Sydney Chamber Opera stages haunting work The Lighthouse by Master of the Queen’s Music.
The mysterious disappearance in 1900 of three lighthouse keepers in the remote Flannan isles hardly seems like a subject screaming to be turned into an opera. But it’s just the kind of dark tale that would appeal to reclusive British composer Sir Peter Maxwell Davies, who, 79 years after the event, wrote a libretto and score based on a story that haunts his town in the rugged Orkney islands to this day.
“Talking to former lighthouse keepers in the Orkney islands who were very superstitious about the whole thing, I learned a great deal from them,” says Davies over the phone. “The mystery was never solved and I wanted to give a solution of my own invention that left it open so you don’t know quite what happens at the end.”
With an all-male cast of three and a 12-piece ensemble including honky tonk and banjo, The Lighthouse, to be staged this week by Sydney Chamber Opera, creates a claustrophobic, cabin-fever atmosphere that perfectly captures the imagined descent into madness that leads the men to abandon their post, never to return. According to the 78-year-old composer, a boat still goes out on stormy nights in Orkney to service the lighthouses, though their operation has been automated for years. “But I did go out to the lighthouse myself,” he recalls. “It was a very spooky experience indeed going up there. It’s been deserted for many years and it’s boarded up, and the whole place did feel very spooky.
“Walking down to the jetty feels very familiar but very strange – there’s still carved into the stone near the bottom is the name of one of the last keepers on the island. I wondered whether I did do the right thing in imagining those goings on in the lighthouse, but having been there I thought, ‘Yes, this place is so spooky that anything is possible!’”
The spirit of another English composer, Benjamin Britten, presides over the opera – his ghost story The Turn of the Screw and the seaside turmoil of Peter Grimes and Billy Budd come to mind. “I acknowledge his influence on me with great pleasure, and the presence of the sea and the fishing community at Aldeburgh influenced him tremendously,” says Davies, who has been a beloved fixture of Hoy, Orkney for more than 40 years, founding the St Magnus Festival there in 1977 and often drawing from local events in his work. Indeed, well-wishers from the town came to their resident composer’s aid when he recently fell on hard times in the wake of a financially crippling legal battle and separation from his partner, leaving food on his doorstep.
As with Britten’s Noye’s Fludde, written specifically for amateur chamber groups, Davies believes in the importance of chamber opera as a medium to reach out to small communities. A recent touring production of The Lighthouse in Britain made it to Irish villages. “People went to the opera not once but seven times who had never been to the opera before!” he enthuses. “This kind of work getting out to the people is very, very important.”
He has also used opera as a force for political and social commentary, thumbing his nose at the London Olympics in the upcoming The Trojan Games and exploring activism in Nazi Germany, the Deep South and the Cultural Revolution in Kommilitonen!, a recent Juilliard production of which was in turn championed by Occupy Wall Street protesters in New York during its run.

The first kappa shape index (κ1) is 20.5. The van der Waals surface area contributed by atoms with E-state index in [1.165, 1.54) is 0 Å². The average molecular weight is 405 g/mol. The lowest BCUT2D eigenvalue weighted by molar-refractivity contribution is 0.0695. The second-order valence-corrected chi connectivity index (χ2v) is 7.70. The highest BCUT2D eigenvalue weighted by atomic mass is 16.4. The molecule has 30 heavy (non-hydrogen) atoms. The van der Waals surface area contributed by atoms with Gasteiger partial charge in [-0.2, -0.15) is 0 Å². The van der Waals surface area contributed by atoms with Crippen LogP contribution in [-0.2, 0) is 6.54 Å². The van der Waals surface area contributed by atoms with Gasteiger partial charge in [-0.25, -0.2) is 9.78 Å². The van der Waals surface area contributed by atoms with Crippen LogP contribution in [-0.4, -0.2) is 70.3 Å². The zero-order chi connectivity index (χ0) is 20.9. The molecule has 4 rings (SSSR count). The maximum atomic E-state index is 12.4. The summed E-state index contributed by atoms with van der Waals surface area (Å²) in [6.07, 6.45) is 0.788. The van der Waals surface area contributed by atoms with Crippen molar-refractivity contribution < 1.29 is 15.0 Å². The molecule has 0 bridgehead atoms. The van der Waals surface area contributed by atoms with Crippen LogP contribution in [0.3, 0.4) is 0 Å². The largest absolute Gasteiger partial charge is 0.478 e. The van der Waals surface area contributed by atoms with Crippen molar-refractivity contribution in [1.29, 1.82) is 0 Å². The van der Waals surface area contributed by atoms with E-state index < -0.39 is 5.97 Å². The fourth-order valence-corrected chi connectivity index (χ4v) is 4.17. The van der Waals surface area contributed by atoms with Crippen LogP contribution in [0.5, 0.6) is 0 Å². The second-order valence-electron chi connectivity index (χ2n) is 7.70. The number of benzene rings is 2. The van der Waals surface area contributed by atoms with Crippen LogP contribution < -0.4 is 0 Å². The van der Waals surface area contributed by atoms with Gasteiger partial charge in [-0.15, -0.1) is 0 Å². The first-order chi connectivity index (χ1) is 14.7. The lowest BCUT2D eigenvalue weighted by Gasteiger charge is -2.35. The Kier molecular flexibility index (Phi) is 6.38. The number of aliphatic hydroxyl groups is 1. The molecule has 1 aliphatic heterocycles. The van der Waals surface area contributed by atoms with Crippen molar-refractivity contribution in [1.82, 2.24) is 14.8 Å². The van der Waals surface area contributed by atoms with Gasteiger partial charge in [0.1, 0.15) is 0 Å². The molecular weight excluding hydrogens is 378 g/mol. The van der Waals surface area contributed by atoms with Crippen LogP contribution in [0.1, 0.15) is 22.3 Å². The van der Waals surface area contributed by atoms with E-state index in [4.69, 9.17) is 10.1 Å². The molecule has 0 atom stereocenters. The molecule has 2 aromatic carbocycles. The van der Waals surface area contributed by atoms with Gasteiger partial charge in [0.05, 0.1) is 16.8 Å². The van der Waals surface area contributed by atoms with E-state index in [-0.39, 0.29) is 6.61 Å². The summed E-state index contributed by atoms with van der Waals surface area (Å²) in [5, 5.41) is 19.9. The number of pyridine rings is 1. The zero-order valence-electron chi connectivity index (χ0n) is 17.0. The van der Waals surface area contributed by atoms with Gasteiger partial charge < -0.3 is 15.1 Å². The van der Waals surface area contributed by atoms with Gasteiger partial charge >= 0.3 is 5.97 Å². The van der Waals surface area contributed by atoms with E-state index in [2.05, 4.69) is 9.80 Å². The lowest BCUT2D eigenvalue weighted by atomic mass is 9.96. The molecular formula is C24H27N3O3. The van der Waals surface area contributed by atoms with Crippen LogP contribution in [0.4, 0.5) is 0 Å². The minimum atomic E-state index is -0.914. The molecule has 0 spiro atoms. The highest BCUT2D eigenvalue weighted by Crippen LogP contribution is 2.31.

Despite his avant-garde edge and often prickly atonal style, Sir Peter has found a broader audience since being named Master of the Queen’s Music in 2004. The Royal Wedding and Diamond Jubilee have kept him busy composing for the Queen in recent years. “I do a Christmas carol for her every year for the Chapel Royal of St James,” he says of his official duties. “I haven’t written this year’s yet – but don’t worry, I will get on with it!
“It’s been a chance to give serious music of all kinds a real profile. The Queen has been absolutely helpful in this role,” he continues. “I know the Queen’s taste and what she likes and doesn’t like, and I don’t want to subject her to things she doesn’t like, but that hasn’t stopped me dedicating a very brittle symphony to her for the Jubilee, which was done at the Proms.”
The musical equivalent to the Poet Laureate, the Master of the Queen’s Music is a ten-year post coming up for renewal in 2014. I tell Davies it must be like choosing a new James Bond, and imagine the likes of Thomas Adès or Welsh choral composer Paul Mealor as next in line. But Davies can’t comment on who is under consideration as his successor.
It’s a world away from his post at the Elder Conservatorium in Adelaide in the 1960s – “hell of a long time ago!” – where he encountered Australian composers Richard Meale and Nigel Butterley. “I had a wonderful group of students there and got to know Peter Sculthorpe from Oxford. They were absolutely brilliant and I have always enjoyed going back to Australia.
“I thought, ‘this is where the future will lie in music, particularly because I was damn sure there was a big Asian influence.”
One of the legacies of Sir Peter’s time Down Under is a “wonderful Shiraz” created by winemaker Peter Lehmann in the composer’s honour and named after his cycle Eight Songs for a Mad King, first performed at the Barossa Festival in 1993.
He says he is thrilled The Lighthouse has made it to far-flung Australia. “I want to wish Sydney Chamber Opera good all the best with my opera, and to say thank you so much for doing it.”